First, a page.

Henry Clay: America’s Greatest Statesman
Henry Clay was a man of unlimited promise who preached compromise. He was born in Virginia, but made his living in Kentucky. He was a distinguished attorney who represented Aaron Burr after he infamously dueled Alexander Hamilton. Clay was a man of contradictions, he was anti-slavery yet owned slaves who worked his plantation. He yearned for his family who had abandoned him in his youth, but ran around on his doting wife, Lucretia. He had many children, yet he would outlive most. Clay served a public life of distinction as one of the youngest Speakers of the House in US History and later was a Senator. He would author the Missouri Compromise of 1820 and another Compromise in 1850 saving a fragile union over slavery, come through again as a secession threat from South Carolina almost exploded. At the same time, he would be accused of getting the US into war in 1812 and striking a corrupt bargain with John Quincy Adams in 1824 to gain a powerful position in government. Mr. Clay’s life was colorful, rarely quiet, but he truly cared about his home country.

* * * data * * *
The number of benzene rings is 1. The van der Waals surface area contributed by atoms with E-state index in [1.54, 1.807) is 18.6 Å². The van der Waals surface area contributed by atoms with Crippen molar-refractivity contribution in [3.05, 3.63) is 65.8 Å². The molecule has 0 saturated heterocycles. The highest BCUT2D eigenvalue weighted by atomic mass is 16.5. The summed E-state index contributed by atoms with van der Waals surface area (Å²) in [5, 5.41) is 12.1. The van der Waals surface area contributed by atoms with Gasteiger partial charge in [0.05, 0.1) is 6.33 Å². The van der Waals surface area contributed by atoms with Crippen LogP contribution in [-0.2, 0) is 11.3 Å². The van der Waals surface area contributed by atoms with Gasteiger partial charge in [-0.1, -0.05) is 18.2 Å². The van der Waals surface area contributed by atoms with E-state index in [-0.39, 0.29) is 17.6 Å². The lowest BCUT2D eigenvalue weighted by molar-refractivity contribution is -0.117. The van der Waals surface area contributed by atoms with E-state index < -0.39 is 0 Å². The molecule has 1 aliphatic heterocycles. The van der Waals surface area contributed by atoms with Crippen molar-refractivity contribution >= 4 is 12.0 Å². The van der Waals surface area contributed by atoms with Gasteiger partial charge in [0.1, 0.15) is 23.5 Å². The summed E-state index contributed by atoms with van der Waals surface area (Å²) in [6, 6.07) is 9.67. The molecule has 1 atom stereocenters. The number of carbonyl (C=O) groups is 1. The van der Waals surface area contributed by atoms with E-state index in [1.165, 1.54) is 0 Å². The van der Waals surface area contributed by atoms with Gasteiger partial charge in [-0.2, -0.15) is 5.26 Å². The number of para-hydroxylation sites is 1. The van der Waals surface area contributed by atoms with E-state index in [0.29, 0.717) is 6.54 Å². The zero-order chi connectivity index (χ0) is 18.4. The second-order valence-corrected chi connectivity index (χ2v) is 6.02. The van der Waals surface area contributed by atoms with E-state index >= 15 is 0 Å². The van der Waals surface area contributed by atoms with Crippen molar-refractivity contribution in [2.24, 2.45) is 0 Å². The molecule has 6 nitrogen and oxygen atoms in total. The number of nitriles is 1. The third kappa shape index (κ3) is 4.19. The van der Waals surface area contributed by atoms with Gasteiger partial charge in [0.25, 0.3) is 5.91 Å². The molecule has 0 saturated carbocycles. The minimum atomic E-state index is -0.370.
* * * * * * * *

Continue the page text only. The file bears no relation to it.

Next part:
Harlow Giles Unger’s biography is a very well researched book. He casts a fair light on the statesman, showing his highs and lows. There is no partiality on the subject, the author questions some of Clays decisions, but does show sympathy to him on some issues, but never detracts from a balanced biography. The author’s work is sublime.
|Author||Harlow Giles Unger|
|Page Count||320 pages|
|Publisher||Da Capo Press|
|Amazon||Buy this Book|